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Dr. Markus Pössel

Phone:+49 6221 528-261

Dr. Knud Jahnke

Phone:+49 6221 528-398

Original publication

K. J. Inskip, K. Jahnke, H.-W. Rix & G. van de Ven
Resolving the Dynamical Mass of a z ~ 1.3 Quasi-stellar Object Host Galaxy Using SINFONI and Laser Guide Star Assisted Adaptive Optics

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Astronomy

Cosmic weight watching reveals black hole-galaxy history

September 29, 2011

Using state-of-the-art technology and sophisticated data analysis tools, a team of astronomers from the Max Planck Institute for Astronomy has developed a new and powerful technique to directly determine the mass of an active galaxy at a distance of nearly 9 billion light-years from Earth. This pioneering method promises a new approach for studying the co-evolution of galaxies and their central black holes. First results indicate that for galaxies, the best part of cosmic history was not a time of sweeping changes.
Colours in this image of the galaxy J090543.56+043347.3 indicate whether there is gas moving towards us or away from us, and at what speed. Using this information, the researchers reconstructed the galaxys dynamical mass. The star shape indicates the position of the galaxys active nucleus; the surrounding contour lines indicate brightness levels for light emitted by the nucleus. Dark blue pixels indicate gas moving towards us at a speed of 250 km/s, dark red pixels gas moving away from us at 350 km/s. Zoom Image
Colours in this image of the galaxy J090543.56+043347.3 indicate whether there is gas moving towards us or away from us, and at what speed. Using this information, the researchers reconstructed the galaxys dynamical mass. The star shape indicates the position of the galaxys active nucleus; the surrounding contour lines indicate brightness levels for light emitted by the nucleus. Dark blue pixels indicate gas moving towards us at a speed of 250 km/s, dark red pixels gas moving away from us at 350 km/s. [less]

One of the most intriguing developments in astronomy over the last few decades is the realization that not only do most galaxies contain central black holes of gigantic size, but also that the mass of these central black holes are directly related to the mass of their host galaxies. This correlation is predicted by the current standard model of galaxy evolution, the so-called hierarchical model, as astronomers from the Max Planck Institute for Astronomy have recently shown.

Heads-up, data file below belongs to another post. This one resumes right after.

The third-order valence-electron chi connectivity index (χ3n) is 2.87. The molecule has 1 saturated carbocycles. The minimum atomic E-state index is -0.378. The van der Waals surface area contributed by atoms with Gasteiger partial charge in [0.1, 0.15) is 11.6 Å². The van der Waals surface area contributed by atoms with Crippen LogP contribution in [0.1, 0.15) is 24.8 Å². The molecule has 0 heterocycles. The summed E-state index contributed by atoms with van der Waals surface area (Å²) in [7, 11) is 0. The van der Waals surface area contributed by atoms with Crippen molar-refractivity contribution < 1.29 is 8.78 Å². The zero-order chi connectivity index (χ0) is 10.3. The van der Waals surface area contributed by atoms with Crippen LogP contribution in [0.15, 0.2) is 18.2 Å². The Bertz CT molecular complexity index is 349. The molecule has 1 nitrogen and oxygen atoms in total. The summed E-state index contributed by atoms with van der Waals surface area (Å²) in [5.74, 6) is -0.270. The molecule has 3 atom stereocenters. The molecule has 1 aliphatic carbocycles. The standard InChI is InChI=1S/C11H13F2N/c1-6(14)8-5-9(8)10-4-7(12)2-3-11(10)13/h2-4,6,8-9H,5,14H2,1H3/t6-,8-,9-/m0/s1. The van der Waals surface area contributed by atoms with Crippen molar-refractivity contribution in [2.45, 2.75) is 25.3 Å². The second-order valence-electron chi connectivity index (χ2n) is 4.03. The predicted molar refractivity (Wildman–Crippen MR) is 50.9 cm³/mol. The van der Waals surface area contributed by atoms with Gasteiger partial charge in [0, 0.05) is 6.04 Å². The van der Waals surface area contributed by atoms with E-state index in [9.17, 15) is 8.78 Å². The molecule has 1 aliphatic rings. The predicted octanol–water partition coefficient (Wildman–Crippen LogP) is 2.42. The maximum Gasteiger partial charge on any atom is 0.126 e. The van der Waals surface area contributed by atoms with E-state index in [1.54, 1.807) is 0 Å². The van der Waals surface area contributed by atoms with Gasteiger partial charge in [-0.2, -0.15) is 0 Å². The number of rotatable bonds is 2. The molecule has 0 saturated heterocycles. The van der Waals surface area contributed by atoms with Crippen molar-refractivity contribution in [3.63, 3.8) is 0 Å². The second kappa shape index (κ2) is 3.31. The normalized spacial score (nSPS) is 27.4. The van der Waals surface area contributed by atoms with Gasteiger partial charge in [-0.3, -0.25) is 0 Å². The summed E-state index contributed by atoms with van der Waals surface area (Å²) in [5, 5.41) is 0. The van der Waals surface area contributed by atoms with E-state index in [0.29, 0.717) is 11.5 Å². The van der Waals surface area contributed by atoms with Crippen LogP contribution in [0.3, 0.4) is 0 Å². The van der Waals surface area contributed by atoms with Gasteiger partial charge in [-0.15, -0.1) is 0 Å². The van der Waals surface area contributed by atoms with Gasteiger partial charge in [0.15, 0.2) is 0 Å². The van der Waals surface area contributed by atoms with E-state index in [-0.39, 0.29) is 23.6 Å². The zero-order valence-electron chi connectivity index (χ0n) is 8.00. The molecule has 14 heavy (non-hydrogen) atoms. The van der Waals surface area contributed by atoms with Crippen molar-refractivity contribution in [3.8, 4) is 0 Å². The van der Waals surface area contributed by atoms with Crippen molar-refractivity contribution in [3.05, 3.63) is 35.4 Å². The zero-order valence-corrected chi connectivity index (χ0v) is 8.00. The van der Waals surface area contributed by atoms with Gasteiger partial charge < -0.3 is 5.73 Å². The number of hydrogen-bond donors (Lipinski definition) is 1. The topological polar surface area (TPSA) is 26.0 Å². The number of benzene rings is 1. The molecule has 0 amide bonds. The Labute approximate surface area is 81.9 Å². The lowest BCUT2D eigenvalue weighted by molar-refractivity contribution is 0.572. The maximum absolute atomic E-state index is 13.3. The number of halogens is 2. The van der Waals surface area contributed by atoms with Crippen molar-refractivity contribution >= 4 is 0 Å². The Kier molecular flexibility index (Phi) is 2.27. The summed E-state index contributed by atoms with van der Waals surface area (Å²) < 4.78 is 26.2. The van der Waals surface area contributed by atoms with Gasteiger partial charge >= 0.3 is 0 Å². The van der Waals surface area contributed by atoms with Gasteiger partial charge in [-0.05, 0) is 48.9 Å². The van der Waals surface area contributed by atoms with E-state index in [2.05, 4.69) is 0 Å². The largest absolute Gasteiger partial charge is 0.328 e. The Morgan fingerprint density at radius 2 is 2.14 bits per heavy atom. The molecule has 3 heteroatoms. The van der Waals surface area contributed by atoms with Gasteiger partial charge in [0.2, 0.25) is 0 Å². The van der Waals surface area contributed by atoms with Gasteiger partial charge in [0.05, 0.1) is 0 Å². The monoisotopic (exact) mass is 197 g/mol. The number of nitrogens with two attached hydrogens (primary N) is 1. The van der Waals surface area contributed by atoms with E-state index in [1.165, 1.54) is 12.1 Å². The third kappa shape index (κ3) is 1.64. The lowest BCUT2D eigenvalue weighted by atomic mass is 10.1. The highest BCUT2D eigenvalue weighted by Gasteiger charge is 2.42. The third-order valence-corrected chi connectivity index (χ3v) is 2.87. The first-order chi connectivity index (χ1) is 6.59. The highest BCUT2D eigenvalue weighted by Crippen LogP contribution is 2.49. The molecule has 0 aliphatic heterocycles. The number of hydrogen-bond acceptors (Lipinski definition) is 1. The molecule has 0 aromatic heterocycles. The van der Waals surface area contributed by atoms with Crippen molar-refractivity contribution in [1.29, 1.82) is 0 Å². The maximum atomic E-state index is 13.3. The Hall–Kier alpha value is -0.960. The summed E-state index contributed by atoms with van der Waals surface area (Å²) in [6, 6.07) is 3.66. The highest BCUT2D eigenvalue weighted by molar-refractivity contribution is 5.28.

When astronomers look out to greater and greater distances, they look further and further into the past. Investigating this black hole-galaxy mass correlation at different distances, and thus at different times in cosmic history, allows astronomers to study galaxy and black hole evolution in action.

For galaxies further away than 5 billion light-years (corresponding to a redshift of z > 0.5), such studies face considerable difficulties. The typical objects of study are so-called active galaxies, and there are well-established methods to estimate the mass of such a galaxy's central black hole. It is the galaxy's mass itself that is the challenge: At such distances, standard methods of estimating a galaxy's mass become exceedingly uncertain or fail altogether.

Now, a team of astronomers from the Max Planck Institute for Astronomy, led by Dr Katherine Inskip, has, for the first time, succeeded in directly "weighing" both a galaxy and its central black hole at such a great distance using a sophisticated and novel method. The galaxy, known to astronomers by the number J090543.56+043347.3 (which encodes the galaxy's position in the sky) has a distance of 8.8 billion light-years from Earth (redshift z = 1.3).

The astronomers succeeded in measuring directly the so-called dynamical mass of this active galaxy. The key idea is the following: A galaxy's stars and gas clouds orbit the galactic centre; for instance, our Sun orbits the centre of the Milky Way galaxy once every 250 million years. The stars' different orbital speeds are a direct function of the galaxy's mass distribution. Determine orbital speeds and you can determine the galaxy's total mass.

 
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